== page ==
Historic Poverty Bay and the East Coast, N.I., N.Z.
Life and Times of Captain J. W. Harris—Trader, Whaler and Grazier—Not Mahia's Mystery Pakeha—Valuable Journal Vanishes—His Contemporaries: Their Careers.
The “Founder of Poverty Bay” was John Williams Harris (born in Cornwall, England, in 1808), whom J. B. Montefiore and Co., merchants, of Sydney, sent over during the early stages of the flax boom to establish trading stations in this portion of New Zealand. To the natives, he became known as “Pene Hareti”—“Pene” being a shortened form of “Kapene,” the Maori word for “Captain,” and “Hareti” being the nearest they could manage in their own language for “Harris.” Why they styled him “Captain” is not clear. Visiting master mariners invariably referred to him as plain “Mr. Harris.” As many of the settlers followed the example of the natives in calling him “Captain,” that designation has been retained in these records.
Family tradition states that Harris, in his youth, made a voyage with an uncle who was the skipper of a China tea clipper, and that, afterwards, he joined the Royal Navy, but ill-health compelled him to give up an intended sea career. Be that as it may, he was still in his teens when he left England to join relatives who had migrated to the mother colony of New South Wales. On that side of the Tasman Sea he engaged only in shore occupations—first of all, in a counting—house; then, on a sheep station; and, finally, on the staff of Montefiore and Co.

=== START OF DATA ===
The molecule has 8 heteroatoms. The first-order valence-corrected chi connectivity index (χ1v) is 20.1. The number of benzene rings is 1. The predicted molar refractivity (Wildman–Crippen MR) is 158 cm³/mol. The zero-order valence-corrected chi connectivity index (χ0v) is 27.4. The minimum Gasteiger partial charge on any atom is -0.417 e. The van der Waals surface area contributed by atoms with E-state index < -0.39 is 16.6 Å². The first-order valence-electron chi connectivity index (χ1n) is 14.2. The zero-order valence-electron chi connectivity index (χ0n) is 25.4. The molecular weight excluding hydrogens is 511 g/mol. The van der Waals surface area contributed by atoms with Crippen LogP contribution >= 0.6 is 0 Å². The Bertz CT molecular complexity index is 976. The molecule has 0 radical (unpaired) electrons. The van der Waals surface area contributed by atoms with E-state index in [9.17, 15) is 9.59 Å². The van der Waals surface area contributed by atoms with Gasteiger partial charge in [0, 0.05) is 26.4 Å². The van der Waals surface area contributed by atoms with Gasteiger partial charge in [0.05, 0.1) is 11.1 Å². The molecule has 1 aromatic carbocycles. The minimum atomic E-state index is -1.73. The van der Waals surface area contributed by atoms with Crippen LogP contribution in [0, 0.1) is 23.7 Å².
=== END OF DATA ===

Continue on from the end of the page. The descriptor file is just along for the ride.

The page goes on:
For many years, it was widely believed that a great deal of exclusive, and, therefore, very valuable, information concerning the birth of European settlement in Poverty Bay reposed within the dusty covers of a MSS. book which, it was supposed, had been compiled by Captain Harris. No one outside the family circle claimed to be acquainted with its contents. However, in 1926. Francis Robert Harris, one of Harris's grandsons, placed the mystery book at the disposal of the writer, who published its main features in The Gisborne Times.
Historical students were keenly disappointed to find that the so-called Harris Memoirs did not allude to a number of very important events with which Harris had been associated. There was not a word about the moa bone which he took to Sydney early in 1837 and which led to confirmation by Professor R. Owen, of London, that huge birds had once ranged New Zealand. Only bare mention was made of the establishment of the whaling page 95 industry and of the arrival of the missionaries. In regard to the Hauhau troubles in 1865 and the Te Kooti revolt in 1868, there was complete silence. Internal evidence revealed that the notes were compiled in 1897, a quarter of a century after Harris's death, by his elder son (Edward Francis Harris), who, it seems, had intended to write a complete account of his father's life.
A journal which Captain Harris kept has vanished. Writing to Mr. McLean (16/9/1865) he says: “I will forward a copy of my journal, in which events are stated just as I hear them.” It is clear that Harris junior did not have it at hand when he compiled the Memoirs. Most likely, it was lost when the family home at Opou was destroyed by fire by the Te Kooti rebels in November, 1868. However, Harris junior preserved some valuable information not available elsewhere concerning the district's historic past. That he displayed a tendency to claim for his father credit for being “first in the field” in connection with so many things was excusable.